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WMU law school teaches storytelling techniques
Students at Cooley publish collection of fictional short stories about trial, criminal, civil and futuristic law.
Students who were enrolled in Associate Dean Nelson Miller’s summer workshop writing series at Western Michigan University Cooley Law School finished the workshop with more than just a credit toward graduation.
They left as authors.
The workshop had students write short stories and submit them at the end of the summer, Matthew Levin, a third-year law student at Cooley Law School, said.
“We weren't sure what quality (of stories) we would get,” Levin said. “It had to be high-quality work because I know Dean Miller, as the editor, wasn’t just going to put something out there. It had to be high quality. I think (Miller and I) were surprised by how high quality the submissions actually were.”
Seven students, five professors and three practicing attorneys wrote a collection of stories and published the book, “Lawyers Storytelling: A Sacred Craft,” in August.
The book has 300 pages, 27 stories and 15 authors. Miller said the fictional stories are about traditional cases, such as trial, criminal, and civil stories and futuristic law. One story, Miller said, was written by a law student who wrote about law 200 years from now and what it might be like.
“The point was to (give the students) the opportunity to learn about the very important skill of storytelling and also to educate the public about this very important skill of lawyers, how we help clients and others tell their stories,” Miller said.
The second part of the title “Sacred Craft” came from an attorney, who was in the workshop and wanted to show lawyers have a critical role of humanizing a client’s story in very serious cases, such as the defense of federal criminal charges and state charges.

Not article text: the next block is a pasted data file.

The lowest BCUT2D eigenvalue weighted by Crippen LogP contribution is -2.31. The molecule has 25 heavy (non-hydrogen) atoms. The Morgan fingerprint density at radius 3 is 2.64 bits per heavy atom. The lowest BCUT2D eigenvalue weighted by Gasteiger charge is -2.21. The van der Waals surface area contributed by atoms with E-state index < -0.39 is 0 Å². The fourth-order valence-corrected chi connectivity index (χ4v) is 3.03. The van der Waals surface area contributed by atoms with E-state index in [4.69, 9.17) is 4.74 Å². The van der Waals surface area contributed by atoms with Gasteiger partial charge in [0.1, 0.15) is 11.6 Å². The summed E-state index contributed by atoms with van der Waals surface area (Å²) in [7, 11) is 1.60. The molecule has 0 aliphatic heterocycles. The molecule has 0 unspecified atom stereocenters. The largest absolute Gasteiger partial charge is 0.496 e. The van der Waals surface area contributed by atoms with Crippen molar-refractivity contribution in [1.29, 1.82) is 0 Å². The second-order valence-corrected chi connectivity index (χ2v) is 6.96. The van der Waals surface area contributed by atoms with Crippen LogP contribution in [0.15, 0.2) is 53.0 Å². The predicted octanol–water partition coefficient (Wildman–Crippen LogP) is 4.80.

“You have to be able to help juries, judges and others understand who these individuals are who face important matters and crises, and help those who make decisions about their lives understand what their (clients’) lives are like, how they went about their lives and the values they hold,” Miller said. “Lawyers rely heavily on their ability to communicate, and that includes telling a client’s story.”
One of the stories Levin wrote is called “Trust,” which is under a pseudonym, Sam Prescott. Levin said the story was based on an experience he had working in the State Legislature.
“My protagonist in the story is a lawyer, but he is also licensed as a private investigator,” Levin said. “Michigan law does provide, for licensed attorneys, an avenue for them to obtain a private investigator license. He gets drawn into a situation, where there were some bizarre murders happening in the state years back and it is many years later — all of a sudden, they are happening again. He gets drawn into it.”
Miller said there also were stories about personal relationships in law. One of the stories, Miller said, was about a wife discovering her lawyer husband has dementia.
“She wrote a very tender story about how her prominent and skilled husband was losing his capacity to be a lawyer,” Miller said.
Miller said Summer Workshop Series Writing was the first to publish a book. There were three workshops including one in June and two in July. It included students, licensed lawyers and law professors. The workshops were broken into three-hour segments.
Students spent the first hour listening to speakers, such as lawyers, law and English professors.
The second hour was a discussion of the speaker’s topic and the third hour was spent going over their individual stories in small groups or pairs.
Levin said the writing process was very long, and it included many revisions and constructive criticism.
“In the workshop, we went through a lot of constructive criticism, which I found very helpful. When I was younger, I think I had a little more of a thin skin when it came to that, but nowadays, I appreciate it more.”
But the workshop wasn't primarily about writing stories; Levin said professors also educated them on the legality of publishing.
“There were a lot of lessons not only surrounding how to put together a story but what happens when you want to move forward with it, market it and getting it out there, especially today, when there are so many avenues for self-publishing.”
After the painstaking drafts and revisions, Levin said it was one of the most rewarding experiences of his academic career.
“I took writing classes as an undergrad at Michigan State and in grad school, as well, but nothing compares to this because all the participants were so tuned into what we were doing, and we got the final product from that workshop sitting on (our) desk,” Levin said.